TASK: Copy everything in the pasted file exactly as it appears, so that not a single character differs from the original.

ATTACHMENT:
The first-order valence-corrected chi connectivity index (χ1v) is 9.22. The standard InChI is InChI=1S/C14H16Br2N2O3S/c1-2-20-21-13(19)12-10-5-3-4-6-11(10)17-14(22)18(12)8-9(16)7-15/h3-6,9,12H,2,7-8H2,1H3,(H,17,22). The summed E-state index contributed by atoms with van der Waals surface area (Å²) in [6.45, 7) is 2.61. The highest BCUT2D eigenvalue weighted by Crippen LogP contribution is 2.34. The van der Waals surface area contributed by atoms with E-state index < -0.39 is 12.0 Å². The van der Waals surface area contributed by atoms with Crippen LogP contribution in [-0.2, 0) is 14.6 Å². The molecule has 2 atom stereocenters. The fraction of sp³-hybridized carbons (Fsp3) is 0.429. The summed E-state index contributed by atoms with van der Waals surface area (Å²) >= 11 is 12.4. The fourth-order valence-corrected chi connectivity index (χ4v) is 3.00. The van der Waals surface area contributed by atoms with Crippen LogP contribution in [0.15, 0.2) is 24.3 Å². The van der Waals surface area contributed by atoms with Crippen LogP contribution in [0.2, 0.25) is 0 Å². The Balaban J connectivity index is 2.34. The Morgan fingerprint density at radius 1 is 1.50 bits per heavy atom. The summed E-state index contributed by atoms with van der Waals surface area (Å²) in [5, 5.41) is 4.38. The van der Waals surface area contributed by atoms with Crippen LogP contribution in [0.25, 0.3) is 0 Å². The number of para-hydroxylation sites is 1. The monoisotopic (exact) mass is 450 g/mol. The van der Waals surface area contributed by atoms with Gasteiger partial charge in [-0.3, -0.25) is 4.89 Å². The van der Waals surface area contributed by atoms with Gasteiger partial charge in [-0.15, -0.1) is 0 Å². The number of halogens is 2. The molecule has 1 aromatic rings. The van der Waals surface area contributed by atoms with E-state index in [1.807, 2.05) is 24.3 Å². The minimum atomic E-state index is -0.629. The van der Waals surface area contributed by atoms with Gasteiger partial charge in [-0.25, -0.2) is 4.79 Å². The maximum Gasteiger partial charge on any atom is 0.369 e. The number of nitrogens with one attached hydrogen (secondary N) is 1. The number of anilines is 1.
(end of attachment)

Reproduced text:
The first-order valence-corrected chi connectivity index (χ1v) is 9.22. The standard InChI is InChI=1S/C14H16Br2N2O3S/c1-2-20-21-13(19)12-10-5-3-4-6-11(10)17-14(22)18(12)8-9(16)7-15/h3-6,9,12H,2,7-8H2,1H3,(H,17,22). The summed E-state index contributed by atoms with van der Waals surface area (Å²) in [6.45, 7) is 2.61. The highest BCUT2D eigenvalue weighted by Crippen LogP contribution is 2.34. The van der Waals surface area contributed by atoms with E-state index < -0.39 is 12.0 Å². The van der Waals surface area contributed by atoms with Crippen LogP contribution in [-0.2, 0) is 14.6 Å². The molecule has 2 atom stereocenters. The fraction of sp³-hybridized carbons (Fsp3) is 0.429. The summed E-state index contributed by atoms with van der Waals surface area (Å²) >= 11 is 12.4. The fourth-order valence-corrected chi connectivity index (χ4v) is 3.00. The van der Waals surface area contributed by atoms with Crippen LogP contribution in [0.15, 0.2) is 24.3 Å². The van der Waals surface area contributed by atoms with Crippen LogP contribution in [0.2, 0.25) is 0 Å². The Balaban J connectivity index is 2.34. The Morgan fingerprint density at radius 1 is 1.50 bits per heavy atom. The summed E-state index contributed by atoms with van der Waals surface area (Å²) in [5, 5.41) is 4.38. The van der Waals surface area contributed by atoms with Crippen LogP contribution in [0.25, 0.3) is 0 Å². The number of para-hydroxylation sites is 1. The monoisotopic (exact) mass is 450 g/mol. The van der Waals surface area contributed by atoms with Gasteiger partial charge in [-0.3, -0.25) is 4.89 Å². The van der Waals surface area contributed by atoms with Gasteiger partial charge in [-0.15, -0.1) is 0 Å². The number of halogens is 2. The molecule has 1 aromatic rings. The van der Waals surface area contributed by atoms with E-state index in [1.807, 2.05) is 24.3 Å². The minimum atomic E-state index is -0.629. The van der Waals surface area contributed by atoms with Gasteiger partial charge in [-0.25, -0.2) is 4.79 Å². The maximum Gasteiger partial charge on any atom is 0.369 e. The number of nitrogens with one attached hydrogen (secondary N) is 1. The number of anilines is 1.